At Another Crossroads: A Collection of Poems by Michael Dom, University of Papua New Guinea Press, paperback, 162 pages, ISBN 9980879211, available from UPNG Bookshop, K50, or from Amazon, $18.01 ($28.48 incl postage)
MICHAEL DOM, one of Papua New Guinea’s most talented and prolific poets, is the latest writer to submit an entry in the newly-established Ok Tedi Mining Book of the Year award within the Crocodile Prize national literary contest.
At Another Crossroads is the first published collection of Michael’s poems and it joins books by Sil Bolkin, Leonard Roka (two) and Francis Nii in vying for PNG’s latest literary award.
Michael, who has has already won a Crocodile Prize for Poetry in 2012, is well known to PNG Attitude readers for his lucid, direct and honest approach to his craft whether he is writing poetry or commenting on the affairs of the day.
“I write poetry for three reasons,” he says, “exposition, expression and entertainment. There is a little of each in all of my sketches.
“I am a scientist by profession, so for me, writing poetry, which is a subjective language of the heart, has been sometimes a challenge and at other times a relief from my tendency and training to remain an objective witness to the world around me.”
Michael says of the antecedents of At Another Crossroads: “This collection contains some of my earliest recovered works through to the most recent, but in no particular order. Many of the pieces have been edited over that last 17 years, as part of the creative process, while others came ‘right with a click like closing a box’.”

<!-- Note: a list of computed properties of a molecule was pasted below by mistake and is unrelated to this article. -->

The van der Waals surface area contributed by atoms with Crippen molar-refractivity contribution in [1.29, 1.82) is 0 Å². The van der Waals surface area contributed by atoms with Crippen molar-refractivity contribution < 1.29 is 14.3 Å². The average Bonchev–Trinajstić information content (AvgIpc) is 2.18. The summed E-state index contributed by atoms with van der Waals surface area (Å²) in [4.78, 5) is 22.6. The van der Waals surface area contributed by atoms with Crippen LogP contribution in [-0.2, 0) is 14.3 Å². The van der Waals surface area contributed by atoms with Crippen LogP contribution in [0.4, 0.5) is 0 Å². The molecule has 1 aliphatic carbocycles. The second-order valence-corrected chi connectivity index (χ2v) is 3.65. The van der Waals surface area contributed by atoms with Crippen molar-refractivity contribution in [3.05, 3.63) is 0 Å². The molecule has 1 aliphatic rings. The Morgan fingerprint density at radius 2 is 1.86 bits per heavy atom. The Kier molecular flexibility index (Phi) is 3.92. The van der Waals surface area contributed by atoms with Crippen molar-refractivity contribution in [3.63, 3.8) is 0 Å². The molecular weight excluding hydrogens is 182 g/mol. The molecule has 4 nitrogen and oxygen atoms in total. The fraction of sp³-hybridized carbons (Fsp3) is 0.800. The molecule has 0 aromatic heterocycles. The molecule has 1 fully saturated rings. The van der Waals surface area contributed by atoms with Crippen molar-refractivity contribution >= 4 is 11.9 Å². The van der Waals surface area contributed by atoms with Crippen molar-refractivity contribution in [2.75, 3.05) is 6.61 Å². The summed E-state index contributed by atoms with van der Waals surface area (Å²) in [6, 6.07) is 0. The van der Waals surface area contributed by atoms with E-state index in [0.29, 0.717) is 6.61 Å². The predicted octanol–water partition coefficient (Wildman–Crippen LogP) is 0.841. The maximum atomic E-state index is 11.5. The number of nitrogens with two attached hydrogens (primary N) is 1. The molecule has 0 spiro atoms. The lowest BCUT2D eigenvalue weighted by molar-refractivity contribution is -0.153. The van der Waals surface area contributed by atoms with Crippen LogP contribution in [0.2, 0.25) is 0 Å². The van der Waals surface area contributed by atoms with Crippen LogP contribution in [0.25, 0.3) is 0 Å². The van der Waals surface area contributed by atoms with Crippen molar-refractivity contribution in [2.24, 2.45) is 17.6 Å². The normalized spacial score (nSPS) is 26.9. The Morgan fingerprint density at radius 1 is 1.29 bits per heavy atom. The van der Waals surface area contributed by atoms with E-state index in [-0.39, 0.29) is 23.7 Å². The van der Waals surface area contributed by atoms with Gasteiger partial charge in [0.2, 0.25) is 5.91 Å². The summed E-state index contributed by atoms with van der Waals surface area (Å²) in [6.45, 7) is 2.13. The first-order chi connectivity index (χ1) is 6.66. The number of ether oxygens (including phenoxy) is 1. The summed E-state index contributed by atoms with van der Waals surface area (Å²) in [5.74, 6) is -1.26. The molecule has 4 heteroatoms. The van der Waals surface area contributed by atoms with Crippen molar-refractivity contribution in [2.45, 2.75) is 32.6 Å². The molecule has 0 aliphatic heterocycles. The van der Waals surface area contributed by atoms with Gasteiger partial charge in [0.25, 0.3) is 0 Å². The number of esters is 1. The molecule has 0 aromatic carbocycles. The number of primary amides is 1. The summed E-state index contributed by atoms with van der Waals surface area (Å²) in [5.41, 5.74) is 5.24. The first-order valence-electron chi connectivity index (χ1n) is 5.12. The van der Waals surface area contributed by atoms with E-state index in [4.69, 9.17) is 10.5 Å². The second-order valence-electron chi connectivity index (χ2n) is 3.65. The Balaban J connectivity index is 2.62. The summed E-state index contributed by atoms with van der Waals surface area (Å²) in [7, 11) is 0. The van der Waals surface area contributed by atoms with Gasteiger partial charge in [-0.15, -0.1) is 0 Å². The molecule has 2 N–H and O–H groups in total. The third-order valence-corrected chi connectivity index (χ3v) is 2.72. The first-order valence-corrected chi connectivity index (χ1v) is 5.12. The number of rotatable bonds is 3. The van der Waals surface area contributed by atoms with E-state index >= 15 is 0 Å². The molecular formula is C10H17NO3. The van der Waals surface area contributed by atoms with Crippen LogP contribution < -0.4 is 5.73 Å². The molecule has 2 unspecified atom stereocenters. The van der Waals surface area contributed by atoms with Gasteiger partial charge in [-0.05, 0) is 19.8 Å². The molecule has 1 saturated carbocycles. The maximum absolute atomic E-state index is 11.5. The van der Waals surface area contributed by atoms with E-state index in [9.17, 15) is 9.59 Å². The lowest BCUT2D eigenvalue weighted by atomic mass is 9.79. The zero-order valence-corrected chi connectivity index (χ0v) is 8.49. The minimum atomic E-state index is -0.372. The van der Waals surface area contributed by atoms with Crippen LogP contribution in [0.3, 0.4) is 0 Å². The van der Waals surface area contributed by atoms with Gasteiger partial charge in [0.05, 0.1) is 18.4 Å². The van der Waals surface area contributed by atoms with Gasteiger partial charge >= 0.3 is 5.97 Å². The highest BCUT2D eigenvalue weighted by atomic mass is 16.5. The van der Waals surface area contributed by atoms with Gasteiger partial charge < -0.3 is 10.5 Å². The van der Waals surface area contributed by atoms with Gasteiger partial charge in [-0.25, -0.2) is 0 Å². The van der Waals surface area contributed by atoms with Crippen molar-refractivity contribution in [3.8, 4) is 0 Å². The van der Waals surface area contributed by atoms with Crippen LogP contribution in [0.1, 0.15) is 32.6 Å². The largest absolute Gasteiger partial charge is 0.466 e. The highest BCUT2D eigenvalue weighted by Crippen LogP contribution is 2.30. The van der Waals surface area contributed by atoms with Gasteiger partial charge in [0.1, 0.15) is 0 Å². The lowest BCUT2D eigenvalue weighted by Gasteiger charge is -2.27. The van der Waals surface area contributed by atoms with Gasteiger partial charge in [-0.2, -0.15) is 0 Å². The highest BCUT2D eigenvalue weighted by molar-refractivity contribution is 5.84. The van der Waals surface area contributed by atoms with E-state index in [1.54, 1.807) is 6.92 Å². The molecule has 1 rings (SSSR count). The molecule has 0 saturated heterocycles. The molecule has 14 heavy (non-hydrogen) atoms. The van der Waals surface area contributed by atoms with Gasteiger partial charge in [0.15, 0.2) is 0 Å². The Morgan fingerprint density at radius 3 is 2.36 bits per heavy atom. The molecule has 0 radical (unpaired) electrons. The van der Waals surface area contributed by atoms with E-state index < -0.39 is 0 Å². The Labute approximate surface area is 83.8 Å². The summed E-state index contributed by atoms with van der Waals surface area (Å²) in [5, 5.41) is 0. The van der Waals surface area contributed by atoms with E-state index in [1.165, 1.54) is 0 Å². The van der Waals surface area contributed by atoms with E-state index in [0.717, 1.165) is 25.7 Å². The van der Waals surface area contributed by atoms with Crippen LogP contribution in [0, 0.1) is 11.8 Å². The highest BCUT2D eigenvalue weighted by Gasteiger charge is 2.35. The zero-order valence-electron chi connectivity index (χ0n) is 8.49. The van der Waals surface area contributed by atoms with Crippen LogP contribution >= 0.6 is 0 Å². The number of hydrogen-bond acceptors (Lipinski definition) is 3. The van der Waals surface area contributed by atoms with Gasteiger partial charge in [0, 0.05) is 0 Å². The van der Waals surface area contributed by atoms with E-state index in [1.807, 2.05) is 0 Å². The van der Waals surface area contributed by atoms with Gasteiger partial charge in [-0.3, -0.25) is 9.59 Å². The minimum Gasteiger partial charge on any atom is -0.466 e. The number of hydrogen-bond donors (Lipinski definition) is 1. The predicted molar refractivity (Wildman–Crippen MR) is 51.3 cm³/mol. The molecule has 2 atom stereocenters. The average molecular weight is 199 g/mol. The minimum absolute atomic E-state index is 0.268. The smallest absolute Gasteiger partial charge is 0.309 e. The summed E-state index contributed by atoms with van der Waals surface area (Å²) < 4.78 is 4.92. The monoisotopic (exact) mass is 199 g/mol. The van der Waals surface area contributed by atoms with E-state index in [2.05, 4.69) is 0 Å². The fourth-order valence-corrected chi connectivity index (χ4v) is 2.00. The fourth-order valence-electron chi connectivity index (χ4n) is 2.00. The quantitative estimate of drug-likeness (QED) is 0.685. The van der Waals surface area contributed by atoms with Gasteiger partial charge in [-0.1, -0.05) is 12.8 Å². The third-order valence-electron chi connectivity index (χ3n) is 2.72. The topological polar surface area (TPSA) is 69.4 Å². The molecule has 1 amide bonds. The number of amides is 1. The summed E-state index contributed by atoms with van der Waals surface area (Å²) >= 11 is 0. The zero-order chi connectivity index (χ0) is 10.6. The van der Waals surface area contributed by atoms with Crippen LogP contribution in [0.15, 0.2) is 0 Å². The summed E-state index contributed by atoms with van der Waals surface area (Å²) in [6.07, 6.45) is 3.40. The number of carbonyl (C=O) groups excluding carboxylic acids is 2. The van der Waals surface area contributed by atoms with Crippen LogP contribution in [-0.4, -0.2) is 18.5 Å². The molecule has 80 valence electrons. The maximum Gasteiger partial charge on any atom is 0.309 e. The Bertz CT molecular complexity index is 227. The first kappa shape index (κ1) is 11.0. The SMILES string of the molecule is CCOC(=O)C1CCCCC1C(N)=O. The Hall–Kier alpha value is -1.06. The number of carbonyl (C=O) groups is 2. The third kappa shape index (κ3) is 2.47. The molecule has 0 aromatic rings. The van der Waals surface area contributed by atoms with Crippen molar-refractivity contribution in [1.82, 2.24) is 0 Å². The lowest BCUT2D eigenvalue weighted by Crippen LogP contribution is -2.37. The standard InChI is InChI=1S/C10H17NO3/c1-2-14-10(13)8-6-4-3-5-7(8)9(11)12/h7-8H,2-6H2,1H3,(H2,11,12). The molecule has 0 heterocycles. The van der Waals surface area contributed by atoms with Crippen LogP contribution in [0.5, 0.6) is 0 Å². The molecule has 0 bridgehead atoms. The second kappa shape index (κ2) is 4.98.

And he says of his writing: “Although much of my poetry follows the traditional forms, I believe I have made original use of the artistic techniques and devices. But I am not qualified to provide a technical description of my own works, except to say a few words about the creative process I went through in drafting these sketches, although that still remains a mystery to me.
“Wonderment is the first condition. A writer must feel a sense of awe about his subject, and this may come in good ways or not so good ways. Surprisingly, there is no telling exactly what will affect us deeply enough to elevate our creative faculty, to provide the needed stimulus that propels writers/artists over the hill of mundane existence and into the Elysium of (self) discovery, invention and innovation.
“There is no school where you can go to learn how to write ‘good poetry’. You just have to try: write. It can be helpful to familiarize yourself with a subject matter in order to write with a deeper understanding but sometimes it's best to just use your own creative instincts and jump in and say something, to get the ball rolling.”